Bank sales of annuities may have started out the year on the wrong foot—January was down 24% on an already weak December—but they fought back, rising 15% in February and again by 28% in March, according to the Kehrer-Jackson Monthly Bank Annuity Sales Survey.
March annuity sales through banks totaled $3.3 billion, strong in both fixed and variable products, something Kehrer-LIMRA, the publisher of the report, says is a rare occurrence.
Fixed annuity sales totaled $1.8 billion, up 25% on February’s figures. While this figure pales in comparison with February 2009’s $3.9 billion in sales, it’s the highest fixed annuities have hit since their October 2009 spike of $2.5 billion.
Meanwhile, variable annuities’ March sales were $1.4 billion, up 31% from February and year to date. VA sales haven’t been this high since August 2008. Bank-sold mutual funds reached $5.5 billion over the same period, up 17% from February to reach their highest point since January 2008.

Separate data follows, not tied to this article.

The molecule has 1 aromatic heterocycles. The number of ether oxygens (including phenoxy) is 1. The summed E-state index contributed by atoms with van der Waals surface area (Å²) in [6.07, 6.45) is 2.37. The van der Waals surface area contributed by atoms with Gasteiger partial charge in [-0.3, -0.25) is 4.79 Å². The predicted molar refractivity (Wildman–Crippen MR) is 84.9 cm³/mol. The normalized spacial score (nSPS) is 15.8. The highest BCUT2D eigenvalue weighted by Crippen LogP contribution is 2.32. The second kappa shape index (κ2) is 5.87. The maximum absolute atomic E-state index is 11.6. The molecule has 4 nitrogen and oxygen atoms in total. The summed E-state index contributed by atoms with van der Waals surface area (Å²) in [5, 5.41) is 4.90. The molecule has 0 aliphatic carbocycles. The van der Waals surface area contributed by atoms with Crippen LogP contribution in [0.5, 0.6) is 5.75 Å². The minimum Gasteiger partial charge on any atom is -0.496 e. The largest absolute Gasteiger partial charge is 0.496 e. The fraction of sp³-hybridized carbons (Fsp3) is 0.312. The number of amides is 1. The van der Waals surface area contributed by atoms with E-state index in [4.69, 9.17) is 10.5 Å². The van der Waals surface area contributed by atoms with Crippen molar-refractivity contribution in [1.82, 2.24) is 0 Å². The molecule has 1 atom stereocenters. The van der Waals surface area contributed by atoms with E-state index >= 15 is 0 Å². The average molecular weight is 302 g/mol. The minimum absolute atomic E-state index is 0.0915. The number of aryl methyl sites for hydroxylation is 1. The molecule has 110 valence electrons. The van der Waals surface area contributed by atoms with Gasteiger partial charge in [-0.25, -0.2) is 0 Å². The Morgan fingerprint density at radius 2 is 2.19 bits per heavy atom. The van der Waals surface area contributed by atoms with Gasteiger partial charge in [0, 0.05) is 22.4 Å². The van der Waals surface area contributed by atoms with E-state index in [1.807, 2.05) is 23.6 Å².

“March was a fantastic month,” said Janet Cappelletti, associate research director at Kehrer-LIMRA. However, she notes there are a number of caveats. March usually experiences an up tick, typically 50% over February. April sales slip from March, and did so by around 15% in 2009.
Further sullying bank brokerage’s chances at sustained growth, both variable annuities and mutual funds follow the market, which rallied in March. “After March it tanked, which doesn’t bode well for April,” Cappelletti said. Kehrer-LIMRA is midway through gathering data for April’s sales, she says.
On the fixed-annuity front, the product got a jolt from IRA season in March, but the spread between CD rates and annuities stopped being flat in May, when CD rates edged above fixed annuities for the first time in the two years Kehrer-LIMRA has been publishing this report. “That’s not a good sign” for fixed annuities’ sales prospect, Cappelletti said. “
It’s great news for March, but it’s not great news” for the following months, she said.